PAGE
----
- Photo Courtesy Of Drake’s Brewing
- Drake’s brewmaster John Gillooly.
Mercifully, the beer gods heard my plea, righted the course, and we are now "session"-blessed by a range of low-ABV beers in a variety of styles. And, in a way, Drake’s Brewing Co. is to thank for helping spearhead this trend.
Sure, Drake’s is known for its IPA and pales, and Denogginizer — a double IPA at 9.75 percent — is now its best-seller. However, five years ago, Drake’s also launched Session Fest, a celebration of brews with less than 5 percent ABV. Last year, they debuted Kick Back, a mosaic-focused session IPA that’s taken-off at stores and bars. And this week, the San Leandro-based brewery’s annual gathering of stay-low brews continues in Jack London Square.
On a recent Friday, I chatted up the Drake’s team, including head brewmaster John Gillooly, about the state of the session brew and what we could look forward to on Saturday, May 20, at the fifth annual fest.
Gillooly, a veteran brewer who’s been at Drake’s since 2012, was unabashed in passion for a few beers on the Drake’s slate this Saturday; they say they’ll bring nine or 10 beers at lower than 5 percent for the event). Specifically, he spoke at length about a one-off “pre-Prohibition-style lager” called “The Eternal Tap,” which he’s brewed specifically for Session Fest.
The back story: Lagering was a German thing, so when Germans immigrated to the United States in the 19th century, they wanted to duplicate what they were doing in Europe. The problem, Gillooly explained, was that domestic American malt had too many proteins, so any lager or pilsner-style brew made in the states would end up “hazy and turbid, a nightmare to brew with.”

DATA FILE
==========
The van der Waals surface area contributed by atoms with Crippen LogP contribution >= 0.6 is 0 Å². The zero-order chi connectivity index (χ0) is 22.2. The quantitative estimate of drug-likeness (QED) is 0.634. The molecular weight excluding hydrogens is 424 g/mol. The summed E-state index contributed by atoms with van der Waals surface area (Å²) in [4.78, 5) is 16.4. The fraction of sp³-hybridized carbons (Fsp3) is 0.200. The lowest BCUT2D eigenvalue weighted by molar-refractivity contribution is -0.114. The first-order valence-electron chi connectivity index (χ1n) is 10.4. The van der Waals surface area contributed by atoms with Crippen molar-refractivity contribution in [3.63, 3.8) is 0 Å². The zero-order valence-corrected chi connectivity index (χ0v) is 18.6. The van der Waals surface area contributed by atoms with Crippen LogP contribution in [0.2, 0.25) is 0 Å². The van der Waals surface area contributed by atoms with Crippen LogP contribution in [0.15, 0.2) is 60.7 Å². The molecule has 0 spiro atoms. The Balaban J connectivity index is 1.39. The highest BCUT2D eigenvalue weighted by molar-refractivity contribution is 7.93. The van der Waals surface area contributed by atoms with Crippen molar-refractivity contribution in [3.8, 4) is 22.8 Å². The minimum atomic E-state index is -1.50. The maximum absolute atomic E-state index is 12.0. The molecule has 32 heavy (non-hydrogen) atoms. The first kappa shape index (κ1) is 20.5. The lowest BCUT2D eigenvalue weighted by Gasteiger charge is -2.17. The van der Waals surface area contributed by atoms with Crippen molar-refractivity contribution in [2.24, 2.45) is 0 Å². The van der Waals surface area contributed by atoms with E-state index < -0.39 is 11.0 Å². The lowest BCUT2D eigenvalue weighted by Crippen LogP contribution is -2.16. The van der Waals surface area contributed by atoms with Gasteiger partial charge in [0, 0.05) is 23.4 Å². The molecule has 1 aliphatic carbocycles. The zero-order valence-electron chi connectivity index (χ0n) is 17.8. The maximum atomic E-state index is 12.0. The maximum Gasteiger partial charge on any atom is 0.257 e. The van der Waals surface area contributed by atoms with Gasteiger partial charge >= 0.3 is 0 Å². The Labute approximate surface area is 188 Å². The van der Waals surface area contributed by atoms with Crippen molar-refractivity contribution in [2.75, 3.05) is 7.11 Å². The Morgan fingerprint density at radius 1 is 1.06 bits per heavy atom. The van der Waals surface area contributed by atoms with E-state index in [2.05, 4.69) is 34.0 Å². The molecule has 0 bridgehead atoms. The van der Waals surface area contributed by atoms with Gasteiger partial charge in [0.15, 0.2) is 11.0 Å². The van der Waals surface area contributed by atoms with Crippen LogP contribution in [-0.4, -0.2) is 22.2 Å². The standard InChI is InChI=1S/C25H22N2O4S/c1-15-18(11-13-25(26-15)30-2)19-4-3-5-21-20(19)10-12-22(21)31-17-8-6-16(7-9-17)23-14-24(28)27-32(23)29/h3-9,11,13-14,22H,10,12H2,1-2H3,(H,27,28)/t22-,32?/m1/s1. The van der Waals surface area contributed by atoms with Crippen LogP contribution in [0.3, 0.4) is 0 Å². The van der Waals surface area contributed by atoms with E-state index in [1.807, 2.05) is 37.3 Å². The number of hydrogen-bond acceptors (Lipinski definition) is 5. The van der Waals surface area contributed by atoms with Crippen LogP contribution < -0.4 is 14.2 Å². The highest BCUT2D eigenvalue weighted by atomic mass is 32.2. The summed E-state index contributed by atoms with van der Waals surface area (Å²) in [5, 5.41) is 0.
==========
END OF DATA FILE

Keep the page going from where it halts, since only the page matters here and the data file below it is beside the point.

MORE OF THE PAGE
Enter corn: “Everyone thinks of corn as like a cheapening agent in beer,” Gillooly said during an interview at the Drake’s barrel room. “But it was a necessary part of the formulation to compensate for the crappiness of American barley at the time.”
Now, some 150 years later, Gillooly and his team have made a “sessionable” lager-style ale with an heirloom, six-row barley that probably hasn’t been brewed with commercially for more than a century, he said.
“It’s probably as close as you’re going to get to a taste of what Budweiser tasted like in 1888,” Gillooly said, adding that if it’s hotter than 80 degrees at the fest, he wagers that they’re going to kick the keg.
In recent years, Drake’s has become a sort of godfather of the East Bay beer scene, putting on events that cultivate and celebrate the community — not compete or divide with the so-called competition. Session Fest operates very much in that spirit, and brewers love pouring at the fest. Bike East Bay is the nonprofit that benefits. It’s one of those special Oakland beer gatherings — and you can drink to your heart’s desire without getting smashed.
Or, as Gillooly put it: “Nobody comes to your booth and asks what your strongest beer is. It’s a blessing.”
The fifth annual Drake’s Brewing Session Fest is this Saturday, March 20, 1-5pm, $30-35, DrinkDrakes.com.